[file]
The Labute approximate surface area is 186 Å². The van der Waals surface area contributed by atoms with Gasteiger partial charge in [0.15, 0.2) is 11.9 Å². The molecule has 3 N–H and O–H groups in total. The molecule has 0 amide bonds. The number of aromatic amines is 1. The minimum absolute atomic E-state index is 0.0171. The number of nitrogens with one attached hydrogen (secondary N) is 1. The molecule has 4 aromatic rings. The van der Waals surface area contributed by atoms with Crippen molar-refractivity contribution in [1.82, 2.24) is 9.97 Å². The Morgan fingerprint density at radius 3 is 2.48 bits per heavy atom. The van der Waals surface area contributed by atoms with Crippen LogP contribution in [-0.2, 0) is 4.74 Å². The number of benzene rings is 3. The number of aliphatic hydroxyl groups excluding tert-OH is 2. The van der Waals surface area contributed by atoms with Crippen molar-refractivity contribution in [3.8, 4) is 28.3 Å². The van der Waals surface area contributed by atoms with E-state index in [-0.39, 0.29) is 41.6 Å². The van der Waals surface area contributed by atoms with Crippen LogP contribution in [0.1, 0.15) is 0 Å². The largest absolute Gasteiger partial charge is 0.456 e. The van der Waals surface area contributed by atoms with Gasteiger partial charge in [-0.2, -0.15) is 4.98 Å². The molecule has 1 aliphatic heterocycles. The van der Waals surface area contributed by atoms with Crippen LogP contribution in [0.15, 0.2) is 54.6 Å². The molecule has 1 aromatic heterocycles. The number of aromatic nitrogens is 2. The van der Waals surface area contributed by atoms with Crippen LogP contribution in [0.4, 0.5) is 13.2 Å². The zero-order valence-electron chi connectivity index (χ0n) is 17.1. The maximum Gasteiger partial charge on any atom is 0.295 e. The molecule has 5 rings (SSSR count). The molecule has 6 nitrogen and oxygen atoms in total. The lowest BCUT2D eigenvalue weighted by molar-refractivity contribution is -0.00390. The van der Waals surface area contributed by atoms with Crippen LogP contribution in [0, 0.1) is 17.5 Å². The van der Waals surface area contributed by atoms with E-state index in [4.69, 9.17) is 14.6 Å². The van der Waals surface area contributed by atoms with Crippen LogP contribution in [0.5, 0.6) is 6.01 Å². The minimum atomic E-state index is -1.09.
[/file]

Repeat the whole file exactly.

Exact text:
The Labute approximate surface area is 186 Å². The van der Waals surface area contributed by atoms with Gasteiger partial charge in [0.15, 0.2) is 11.9 Å². The molecule has 3 N–H and O–H groups in total. The molecule has 0 amide bonds. The number of aromatic amines is 1. The minimum absolute atomic E-state index is 0.0171. The number of nitrogens with one attached hydrogen (secondary N) is 1. The molecule has 4 aromatic rings. The van der Waals surface area contributed by atoms with Crippen molar-refractivity contribution in [1.82, 2.24) is 9.97 Å². The Morgan fingerprint density at radius 3 is 2.48 bits per heavy atom. The van der Waals surface area contributed by atoms with Crippen LogP contribution in [-0.2, 0) is 4.74 Å². The number of benzene rings is 3. The number of aliphatic hydroxyl groups excluding tert-OH is 2. The van der Waals surface area contributed by atoms with Crippen molar-refractivity contribution in [3.8, 4) is 28.3 Å². The van der Waals surface area contributed by atoms with E-state index in [-0.39, 0.29) is 41.6 Å². The van der Waals surface area contributed by atoms with Crippen LogP contribution in [0.1, 0.15) is 0 Å². The largest absolute Gasteiger partial charge is 0.456 e. The van der Waals surface area contributed by atoms with Gasteiger partial charge in [-0.2, -0.15) is 4.98 Å². The molecule has 1 aliphatic heterocycles. The van der Waals surface area contributed by atoms with Crippen LogP contribution in [0.15, 0.2) is 54.6 Å². The molecule has 1 aromatic heterocycles. The number of aromatic nitrogens is 2. The van der Waals surface area contributed by atoms with Crippen LogP contribution in [0.4, 0.5) is 13.2 Å². The zero-order valence-electron chi connectivity index (χ0n) is 17.1. The maximum Gasteiger partial charge on any atom is 0.295 e. The molecule has 5 rings (SSSR count). The molecule has 6 nitrogen and oxygen atoms in total. The lowest BCUT2D eigenvalue weighted by molar-refractivity contribution is -0.00390. The van der Waals surface area contributed by atoms with Crippen LogP contribution in [0, 0.1) is 17.5 Å². The van der Waals surface area contributed by atoms with E-state index in [4.69, 9.17) is 14.6 Å². The van der Waals surface area contributed by atoms with Crippen LogP contribution in [0.5, 0.6) is 6.01 Å². The minimum atomic E-state index is -1.09.